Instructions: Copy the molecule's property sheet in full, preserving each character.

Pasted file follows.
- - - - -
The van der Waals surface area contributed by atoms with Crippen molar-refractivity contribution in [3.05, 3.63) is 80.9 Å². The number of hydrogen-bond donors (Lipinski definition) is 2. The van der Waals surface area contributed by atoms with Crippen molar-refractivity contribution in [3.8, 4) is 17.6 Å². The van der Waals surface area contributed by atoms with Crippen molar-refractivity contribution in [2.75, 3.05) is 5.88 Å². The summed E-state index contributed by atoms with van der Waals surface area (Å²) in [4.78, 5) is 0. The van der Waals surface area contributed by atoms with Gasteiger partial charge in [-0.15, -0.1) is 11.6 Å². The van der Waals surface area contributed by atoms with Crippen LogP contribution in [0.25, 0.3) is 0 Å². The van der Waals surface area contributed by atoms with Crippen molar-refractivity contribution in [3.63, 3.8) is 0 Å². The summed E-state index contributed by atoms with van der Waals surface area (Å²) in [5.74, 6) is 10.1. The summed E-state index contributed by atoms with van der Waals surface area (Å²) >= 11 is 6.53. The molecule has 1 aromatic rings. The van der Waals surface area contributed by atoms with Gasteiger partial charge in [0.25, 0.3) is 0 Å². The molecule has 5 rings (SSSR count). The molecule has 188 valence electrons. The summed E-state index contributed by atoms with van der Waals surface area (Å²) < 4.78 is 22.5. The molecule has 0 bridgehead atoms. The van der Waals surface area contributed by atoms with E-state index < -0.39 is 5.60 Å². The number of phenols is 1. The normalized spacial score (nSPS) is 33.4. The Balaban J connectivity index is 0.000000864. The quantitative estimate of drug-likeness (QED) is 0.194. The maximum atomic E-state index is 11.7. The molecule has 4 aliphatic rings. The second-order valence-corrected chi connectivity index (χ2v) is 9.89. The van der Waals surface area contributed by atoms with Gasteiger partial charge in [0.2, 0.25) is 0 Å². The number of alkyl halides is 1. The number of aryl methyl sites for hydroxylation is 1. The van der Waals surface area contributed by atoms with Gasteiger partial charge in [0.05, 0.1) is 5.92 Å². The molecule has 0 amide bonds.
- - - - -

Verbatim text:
The van der Waals surface area contributed by atoms with Crippen molar-refractivity contribution in [3.05, 3.63) is 80.9 Å². The number of hydrogen-bond donors (Lipinski definition) is 2. The van der Waals surface area contributed by atoms with Crippen molar-refractivity contribution in [3.8, 4) is 17.6 Å². The van der Waals surface area contributed by atoms with Crippen molar-refractivity contribution in [2.75, 3.05) is 5.88 Å². The summed E-state index contributed by atoms with van der Waals surface area (Å²) in [4.78, 5) is 0. The van der Waals surface area contributed by atoms with Gasteiger partial charge in [-0.15, -0.1) is 11.6 Å². The van der Waals surface area contributed by atoms with Crippen LogP contribution in [0.25, 0.3) is 0 Å². The van der Waals surface area contributed by atoms with Crippen molar-refractivity contribution in [3.63, 3.8) is 0 Å². The summed E-state index contributed by atoms with van der Waals surface area (Å²) in [5.74, 6) is 10.1. The summed E-state index contributed by atoms with van der Waals surface area (Å²) >= 11 is 6.53. The molecule has 1 aromatic rings. The van der Waals surface area contributed by atoms with Gasteiger partial charge in [0.25, 0.3) is 0 Å². The molecule has 5 rings (SSSR count). The molecule has 188 valence electrons. The summed E-state index contributed by atoms with van der Waals surface area (Å²) < 4.78 is 22.5. The molecule has 0 bridgehead atoms. The van der Waals surface area contributed by atoms with E-state index < -0.39 is 5.60 Å². The number of phenols is 1. The normalized spacial score (nSPS) is 33.4. The Balaban J connectivity index is 0.000000864. The quantitative estimate of drug-likeness (QED) is 0.194. The maximum atomic E-state index is 11.7. The molecule has 4 aliphatic rings. The second-order valence-corrected chi connectivity index (χ2v) is 9.89. The van der Waals surface area contributed by atoms with Gasteiger partial charge in [0.2, 0.25) is 0 Å². The number of alkyl halides is 1. The number of aryl methyl sites for hydroxylation is 1. The van der Waals surface area contributed by atoms with Gasteiger partial charge in [0.05, 0.1) is 5.92 Å². The molecule has 0 amide bonds.